Houston Rockets star James Harden suffered through a nightmare Game 3 against the Golden State Warriors, shooting just 3-of-16 overall and 1-of-5 from three in a 115-80 loss. But he bounced back in the biggest possible way in Game 4, recording a playoff career-high 45 points in a 128-115 victory to help the Rockets stave off elimination.
This was a quintessential Harden performance. Seventeen of his 22 shots came at either the rim or from three, and he took 13 free throws. Overall, Harden shot 13-of-22 from the field and a scorching hot 7-of-11 from long distance. Those seven three-pointers were more than he had hit in the previous three games of the series combined (five), and his 11 attempts were three less than he attempted in those previous three games. Only four of his points came from the mid-range area.
Harden has gotten away from Morey Ball a bit in the postseason, especially in the first three games of this series, when he only took 14 threes and 14 shots at the rim. He was making those shots in Games 1 and 2, but the mean regressed in Game 3.
Over half of Harden's shots in Games 1-3 came from the non-restricted area paint and mid-range, two inefficient areas. Just over a quarter of his shots in the regular season came from those spots, but that number is at about 40 percent in the postseason. Defenses have done a better job keeping him out of his preferred spots.
It hasn't mattered much because Harden has adapted, but Game 3 against the Warriors was his worst performance of the playoffs. After Harden had his way with Klay Thompson in the first two games of the series, Golden State stuck the bigger Harrison Barnes on the MVP runner-up to start the game and he wasn't able to find a rhythm. Barnes guarded Harden out past the three-point line in an effort to deny the ball and Houston didn't do much to get him free. Andre Iguodala also drew the Harden assignment, and the results weren't much different.
Barnes again started on Harden in Game 4, but the results changed. The Rockets guard missed a few chippies at the outset of the game even as Houston came bursting out of the gate, but started to find a rhythm and eventually got going in the second half, scoring 33 of his 45 points.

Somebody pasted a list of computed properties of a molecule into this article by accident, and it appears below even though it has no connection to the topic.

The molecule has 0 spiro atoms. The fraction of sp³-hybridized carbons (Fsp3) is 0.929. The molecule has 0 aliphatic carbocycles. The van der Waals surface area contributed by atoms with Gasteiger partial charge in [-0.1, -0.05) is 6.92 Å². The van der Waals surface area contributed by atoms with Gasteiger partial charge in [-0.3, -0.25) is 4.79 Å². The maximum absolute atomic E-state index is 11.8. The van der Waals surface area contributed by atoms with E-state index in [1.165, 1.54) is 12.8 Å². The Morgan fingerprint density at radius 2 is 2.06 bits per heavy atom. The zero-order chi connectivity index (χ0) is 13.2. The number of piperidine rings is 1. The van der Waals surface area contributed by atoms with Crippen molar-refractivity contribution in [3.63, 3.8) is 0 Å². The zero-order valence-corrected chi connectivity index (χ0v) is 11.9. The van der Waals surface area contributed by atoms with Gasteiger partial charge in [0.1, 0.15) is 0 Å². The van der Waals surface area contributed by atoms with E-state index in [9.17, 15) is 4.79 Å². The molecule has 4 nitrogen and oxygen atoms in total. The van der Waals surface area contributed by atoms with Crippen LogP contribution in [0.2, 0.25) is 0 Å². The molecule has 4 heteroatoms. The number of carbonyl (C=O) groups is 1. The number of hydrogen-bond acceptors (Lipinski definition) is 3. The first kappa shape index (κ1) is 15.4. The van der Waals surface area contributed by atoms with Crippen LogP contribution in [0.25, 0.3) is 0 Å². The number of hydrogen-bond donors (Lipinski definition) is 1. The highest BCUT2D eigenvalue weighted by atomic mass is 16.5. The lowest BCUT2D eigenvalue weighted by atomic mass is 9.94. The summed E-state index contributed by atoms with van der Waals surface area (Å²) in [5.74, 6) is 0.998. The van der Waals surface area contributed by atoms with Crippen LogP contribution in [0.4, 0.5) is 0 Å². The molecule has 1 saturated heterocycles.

The Rockets did a much better job freeing Harden for good looks in the second half, using a lot of screens that allowed him to get the ball in good spots:
Jason Terry ran a dribble hand-off with Harden and screened Barnes as the hand-off was made. Shaun Livingston was caught sleeping on the play, allowing Harden to blow by for a layup.
On this next play, a simple high pick and roll with Harden and Dwight Howard turned into an open three:
Thompson was caught on the screen and Festus Ezeli sat back, so Harden pulled right up into the three instead of trying to force the ball into the paint.
Here's another high pick and roll at the end of the third quarter that resulted in a Harden layup:
Having learned from Ezeli's mistake, Draymond Green hedged harder to take away the three and forced Harden right. But that didn't work either. Harden aggressively blew by Green, and with no help on the back line, Harden was able to switch back over to his left to finish the layup.
At this point, Harden was fully in a groove. He hit some crazy three-pointers in the fourth quarter to help seal the deal and force a Game 5.
Harden is a dangerous isolation scorer, but he becomes even more difficult to defend when he's aggressive and using screens effectively. The Rockets' big men helped him out by setting some of these screens well past the three-point line. This gave Harden the opportunity to either pull up beyond the arc if the defender sagged back or build up a head of steam driving to the basket if the defender hedged.
We saw how effective Harden was attacking in pick and roll in Game 4, so expect to see more of the same in Game 5. The Warriors will surely try to get the ball out of his hands more and not let him get to his preferred spots on the floor, but that's easier said than done.